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From: Andrus, Mr. Brian \(Contractor\) (brian.andrus_at_[hidden])
Date: 2006-12-20 12:05:03


I am trying to build an OpenMPI rpm for RHEL4U4 using the following:

rpmbuild --rebuild --define configure_options"CC=pgcc CXX=pgCC F77=pgf77
FC=pgf90 FFLAGS=-fastsse FCFLAGS=-fastsse" ./openmpi-1.1.1-1.src.rpm

It builds the rpm but there are some warnings:
-------------------
configure: WARNING: -fno-strict-aliasing has been added to CFLAGS
configure: WARNING: -finline-functions has been added to CXXFLAGS
configure: WARNING: *** Fortran 77 and Fortran 90 compilers are not link
compatible
configure: WARNING: *** Disabling MPI Fortran 90/95 bindings
configure: WARNING: Unknown architecture ... proceeding anyway
configure: WARNING: File locks may not work with NFS. See the
Installation and
users manual for instructions on testing and if necessary fixing this
-------------------

And when I try to compile a simple hello world fortran program:

[root_at_system ~]# mpif90 hello.f
------------------------------------------------------------------------

--
Unfortunately, this installation of Open MPI was not compiled with
Fortran 90 support.  As such, the mpif90 compiler is non-functional.
------------------------------------------------------------------------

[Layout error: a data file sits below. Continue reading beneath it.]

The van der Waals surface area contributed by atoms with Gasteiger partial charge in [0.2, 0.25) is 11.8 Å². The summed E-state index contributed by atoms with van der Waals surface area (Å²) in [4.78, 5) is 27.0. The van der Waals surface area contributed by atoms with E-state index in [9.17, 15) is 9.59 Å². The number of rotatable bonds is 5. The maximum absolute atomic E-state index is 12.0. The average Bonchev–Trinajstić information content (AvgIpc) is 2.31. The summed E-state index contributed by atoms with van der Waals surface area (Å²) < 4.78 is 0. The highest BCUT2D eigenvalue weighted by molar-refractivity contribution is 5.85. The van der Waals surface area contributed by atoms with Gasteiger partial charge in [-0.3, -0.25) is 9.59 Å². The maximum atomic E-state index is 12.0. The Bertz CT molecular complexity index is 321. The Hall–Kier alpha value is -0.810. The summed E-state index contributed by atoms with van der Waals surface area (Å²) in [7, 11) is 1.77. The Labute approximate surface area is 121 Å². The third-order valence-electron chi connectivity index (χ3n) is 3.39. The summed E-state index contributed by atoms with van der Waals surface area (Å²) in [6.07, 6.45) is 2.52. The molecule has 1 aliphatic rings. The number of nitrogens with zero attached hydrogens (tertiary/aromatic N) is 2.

--
 
I have PGI v6.1 compilers installed at /usr/pgi/linux86-64/6.1/
Help??
Brian Andrus
QSS Group, Inc.
Naval Research Laboratory
Monterey, California
Desk: 831-656-4839
-----Original Message-----
From: users-bounces_at_[hidden] [mailto:users-bounces_at_[hidden]] On
Behalf Of Renato Golin
Sent: Wednesday, December 20, 2006 7:48 AM
To: Open MPI Users
Subject: Re: [OMPI users] Suggestions needed for parallelisation of
sortingalgorithms (quicksort)
On 12/20/06, Harakiri <harakiri_23_at_[hidden]> wrote:
> I will study through the suggested paper, however i actually read a 
> different paper which suggested using less messages, i would imagine 
> that for arrays of numbers lets say 100 Millions - the network 
> messages become the critical factor.
IMHO,
It depends completely on your network topology and technology (ie.
bandwidth and latency). It's very hard to predict a generic behaviour
other than: "more data is worse".
Ethernet is quite good at bandwidth but not at latency so a few big
chunks are better than lots of small chunks but it also depends how the
network is carrying your packages along the way.
The network is a critical factor only if it's running time is comparable
or greater than the processing time. Copying 1Mb between nodes is
critical for a nanosecond computation but not if it'll take days.
cheers,
--renato
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